Consideration starts in the classroom
In other countries, education is focused on respecting others. In elementary school in the United States, students are told to stretch out their arms and draw a circle around themselves. The game teaches them not to violate another person’s private space. Many middle school students must also sign an anti-discrimination pledge against abusive language and threats. I once saw posters for an anti-bullying campaign created by students on the gym entrance, in corridors and in the locker rooms at an elementary school in Seattle. The school also selects a virtue, such as respect, every month and instructs the students that harassing others is wrong.
The competition-driven Korean education system also neglects to teach students the value of helping others. Some of the abuse victims in the military had a hard time adjusting to life in the barracks. The soldiers who abused the young conscript to death said that he was slow to respond and speak. The son of Gyeonggi Governor Nam Kyung-pil was recently charged with assaulting another soldier for not carrying out his tasks well.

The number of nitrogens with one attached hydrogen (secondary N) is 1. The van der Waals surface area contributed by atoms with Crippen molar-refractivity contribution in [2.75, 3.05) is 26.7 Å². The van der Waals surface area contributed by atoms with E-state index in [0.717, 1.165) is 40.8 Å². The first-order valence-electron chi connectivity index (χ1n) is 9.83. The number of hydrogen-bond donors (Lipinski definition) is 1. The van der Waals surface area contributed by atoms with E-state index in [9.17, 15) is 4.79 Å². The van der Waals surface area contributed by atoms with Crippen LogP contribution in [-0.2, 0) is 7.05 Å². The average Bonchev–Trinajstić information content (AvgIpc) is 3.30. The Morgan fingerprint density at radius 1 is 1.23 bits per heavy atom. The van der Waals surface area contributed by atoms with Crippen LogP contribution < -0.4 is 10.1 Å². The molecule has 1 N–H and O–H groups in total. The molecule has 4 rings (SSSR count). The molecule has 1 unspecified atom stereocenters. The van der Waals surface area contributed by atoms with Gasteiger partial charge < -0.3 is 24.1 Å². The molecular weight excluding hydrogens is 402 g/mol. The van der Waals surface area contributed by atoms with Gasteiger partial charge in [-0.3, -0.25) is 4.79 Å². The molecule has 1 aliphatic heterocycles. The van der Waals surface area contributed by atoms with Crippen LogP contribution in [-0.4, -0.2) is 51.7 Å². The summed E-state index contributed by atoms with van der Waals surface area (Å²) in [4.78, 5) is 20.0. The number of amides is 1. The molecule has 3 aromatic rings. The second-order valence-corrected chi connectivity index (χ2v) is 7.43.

One Korean mother who sends her children to elementary school in Japan said that not just the teacher, but also the students who are excelling, help out those who are falling behind. And receiving help is not considered shameful. In schools in New Zealand, teachers often ask students if anyone doesn’t understand a concept and are willing to explain one more time. Students are taught to be considerate. In Korea, such education is necessary. While it may be a long way off, we must implement such a system so that we can rest assured when our children join the military later.
JoongAng Ilbo, Aug. 22, Page 30.
*The author is a deputy national news editor of the JoongAng Ilbo.
BY KIM SUNG-TAK